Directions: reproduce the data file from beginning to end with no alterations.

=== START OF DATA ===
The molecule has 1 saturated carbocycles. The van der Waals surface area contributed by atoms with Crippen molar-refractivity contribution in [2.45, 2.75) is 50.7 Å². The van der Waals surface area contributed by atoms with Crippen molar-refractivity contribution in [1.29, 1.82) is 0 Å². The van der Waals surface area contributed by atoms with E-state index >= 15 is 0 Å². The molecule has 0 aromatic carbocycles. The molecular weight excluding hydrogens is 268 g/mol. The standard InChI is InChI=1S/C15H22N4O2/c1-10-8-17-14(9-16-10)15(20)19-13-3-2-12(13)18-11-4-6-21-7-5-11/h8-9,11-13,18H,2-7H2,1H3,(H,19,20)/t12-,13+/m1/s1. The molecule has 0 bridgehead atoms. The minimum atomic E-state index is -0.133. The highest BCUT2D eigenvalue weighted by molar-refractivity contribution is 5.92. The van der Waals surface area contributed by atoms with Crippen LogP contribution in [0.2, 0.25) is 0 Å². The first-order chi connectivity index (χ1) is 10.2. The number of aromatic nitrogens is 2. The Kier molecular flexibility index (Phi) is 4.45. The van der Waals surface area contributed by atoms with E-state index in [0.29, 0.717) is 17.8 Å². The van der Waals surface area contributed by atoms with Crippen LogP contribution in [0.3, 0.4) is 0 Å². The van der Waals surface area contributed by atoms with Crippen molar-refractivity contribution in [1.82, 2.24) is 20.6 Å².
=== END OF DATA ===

The molecule has 1 saturated carbocycles. The van der Waals surface area contributed by atoms with Crippen molar-refractivity contribution in [2.45, 2.75) is 50.7 Å². The van der Waals surface area contributed by atoms with Crippen molar-refractivity contribution in [1.29, 1.82) is 0 Å². The van der Waals surface area contributed by atoms with E-state index >= 15 is 0 Å². The molecule has 0 aromatic carbocycles. The molecular weight excluding hydrogens is 268 g/mol. The standard InChI is InChI=1S/C15H22N4O2/c1-10-8-17-14(9-16-10)15(20)19-13-3-2-12(13)18-11-4-6-21-7-5-11/h8-9,11-13,18H,2-7H2,1H3,(H,19,20)/t12-,13+/m1/s1. The molecule has 0 bridgehead atoms. The minimum atomic E-state index is -0.133. The highest BCUT2D eigenvalue weighted by molar-refractivity contribution is 5.92. The van der Waals surface area contributed by atoms with Crippen LogP contribution in [0.2, 0.25) is 0 Å². The first-order chi connectivity index (χ1) is 10.2. The number of aromatic nitrogens is 2. The Kier molecular flexibility index (Phi) is 4.45. The van der Waals surface area contributed by atoms with E-state index in [0.29, 0.717) is 17.8 Å². The van der Waals surface area contributed by atoms with Crippen LogP contribution in [0.3, 0.4) is 0 Å². The van der Waals surface area contributed by atoms with Crippen molar-refractivity contribution in [1.82, 2.24) is 20.6 Å².